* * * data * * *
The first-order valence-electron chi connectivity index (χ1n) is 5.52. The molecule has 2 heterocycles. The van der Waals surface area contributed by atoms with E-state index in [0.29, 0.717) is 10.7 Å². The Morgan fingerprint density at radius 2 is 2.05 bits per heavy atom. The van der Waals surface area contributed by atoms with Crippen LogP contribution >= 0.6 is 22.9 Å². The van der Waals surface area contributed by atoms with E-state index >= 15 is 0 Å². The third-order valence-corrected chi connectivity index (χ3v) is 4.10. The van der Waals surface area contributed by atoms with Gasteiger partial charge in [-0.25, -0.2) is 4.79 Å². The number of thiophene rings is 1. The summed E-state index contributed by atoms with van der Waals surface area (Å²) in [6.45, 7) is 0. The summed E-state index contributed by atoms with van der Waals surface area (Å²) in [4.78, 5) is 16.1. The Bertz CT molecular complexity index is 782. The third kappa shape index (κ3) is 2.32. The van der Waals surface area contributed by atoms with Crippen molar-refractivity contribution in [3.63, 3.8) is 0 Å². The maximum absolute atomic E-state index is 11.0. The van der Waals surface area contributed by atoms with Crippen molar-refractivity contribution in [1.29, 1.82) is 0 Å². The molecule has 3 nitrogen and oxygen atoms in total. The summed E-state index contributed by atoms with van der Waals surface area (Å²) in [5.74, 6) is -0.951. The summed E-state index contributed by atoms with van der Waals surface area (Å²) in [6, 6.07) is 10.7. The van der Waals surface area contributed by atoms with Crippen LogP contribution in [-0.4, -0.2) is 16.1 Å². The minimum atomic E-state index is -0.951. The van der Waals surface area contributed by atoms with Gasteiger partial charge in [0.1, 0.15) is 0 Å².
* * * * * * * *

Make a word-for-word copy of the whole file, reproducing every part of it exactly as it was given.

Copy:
The first-order valence-electron chi connectivity index (χ1n) is 5.52. The molecule has 2 heterocycles. The van der Waals surface area contributed by atoms with E-state index in [0.29, 0.717) is 10.7 Å². The Morgan fingerprint density at radius 2 is 2.05 bits per heavy atom. The van der Waals surface area contributed by atoms with Crippen LogP contribution >= 0.6 is 22.9 Å². The van der Waals surface area contributed by atoms with E-state index >= 15 is 0 Å². The third-order valence-corrected chi connectivity index (χ3v) is 4.10. The van der Waals surface area contributed by atoms with Gasteiger partial charge in [-0.25, -0.2) is 4.79 Å². The number of thiophene rings is 1. The summed E-state index contributed by atoms with van der Waals surface area (Å²) in [6.45, 7) is 0. The summed E-state index contributed by atoms with van der Waals surface area (Å²) in [4.78, 5) is 16.1. The Bertz CT molecular complexity index is 782. The third kappa shape index (κ3) is 2.32. The van der Waals surface area contributed by atoms with Crippen molar-refractivity contribution in [3.63, 3.8) is 0 Å². The maximum absolute atomic E-state index is 11.0. The van der Waals surface area contributed by atoms with Crippen molar-refractivity contribution in [1.29, 1.82) is 0 Å². The molecule has 3 nitrogen and oxygen atoms in total. The summed E-state index contributed by atoms with van der Waals surface area (Å²) in [5.74, 6) is -0.951. The summed E-state index contributed by atoms with van der Waals surface area (Å²) in [6, 6.07) is 10.7. The van der Waals surface area contributed by atoms with Crippen LogP contribution in [-0.4, -0.2) is 16.1 Å². The minimum atomic E-state index is -0.951. The van der Waals surface area contributed by atoms with Gasteiger partial charge in [0.1, 0.15) is 0 Å².